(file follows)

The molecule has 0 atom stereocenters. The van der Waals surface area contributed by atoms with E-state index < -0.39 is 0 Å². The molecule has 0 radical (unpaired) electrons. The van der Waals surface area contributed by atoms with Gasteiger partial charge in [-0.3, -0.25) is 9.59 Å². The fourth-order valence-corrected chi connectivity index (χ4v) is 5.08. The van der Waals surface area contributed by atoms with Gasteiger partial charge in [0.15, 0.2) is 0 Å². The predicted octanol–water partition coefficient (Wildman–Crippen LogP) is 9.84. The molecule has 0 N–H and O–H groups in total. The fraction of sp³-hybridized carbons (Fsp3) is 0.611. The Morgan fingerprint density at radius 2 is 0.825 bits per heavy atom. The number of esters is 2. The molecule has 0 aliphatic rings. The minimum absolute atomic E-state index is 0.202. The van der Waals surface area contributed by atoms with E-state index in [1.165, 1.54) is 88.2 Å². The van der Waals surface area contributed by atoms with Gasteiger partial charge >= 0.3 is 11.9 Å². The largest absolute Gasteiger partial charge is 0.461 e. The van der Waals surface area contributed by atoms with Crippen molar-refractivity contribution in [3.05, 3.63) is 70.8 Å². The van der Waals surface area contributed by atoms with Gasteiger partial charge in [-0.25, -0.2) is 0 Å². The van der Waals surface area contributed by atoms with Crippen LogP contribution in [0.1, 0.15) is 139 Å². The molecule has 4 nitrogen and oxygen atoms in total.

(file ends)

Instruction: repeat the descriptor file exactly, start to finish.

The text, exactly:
The molecule has 0 atom stereocenters. The van der Waals surface area contributed by atoms with E-state index < -0.39 is 0 Å². The molecule has 0 radical (unpaired) electrons. The van der Waals surface area contributed by atoms with Gasteiger partial charge in [-0.3, -0.25) is 9.59 Å². The fourth-order valence-corrected chi connectivity index (χ4v) is 5.08. The van der Waals surface area contributed by atoms with Gasteiger partial charge in [0.15, 0.2) is 0 Å². The predicted octanol–water partition coefficient (Wildman–Crippen LogP) is 9.84. The molecule has 0 N–H and O–H groups in total. The fraction of sp³-hybridized carbons (Fsp3) is 0.611. The Morgan fingerprint density at radius 2 is 0.825 bits per heavy atom. The number of esters is 2. The molecule has 0 aliphatic rings. The minimum absolute atomic E-state index is 0.202. The van der Waals surface area contributed by atoms with E-state index in [1.165, 1.54) is 88.2 Å². The van der Waals surface area contributed by atoms with Gasteiger partial charge >= 0.3 is 11.9 Å². The largest absolute Gasteiger partial charge is 0.461 e. The van der Waals surface area contributed by atoms with Crippen molar-refractivity contribution in [3.05, 3.63) is 70.8 Å². The van der Waals surface area contributed by atoms with Gasteiger partial charge in [-0.25, -0.2) is 0 Å². The van der Waals surface area contributed by atoms with Crippen LogP contribution in [0.1, 0.15) is 139 Å². The molecule has 4 nitrogen and oxygen atoms in total.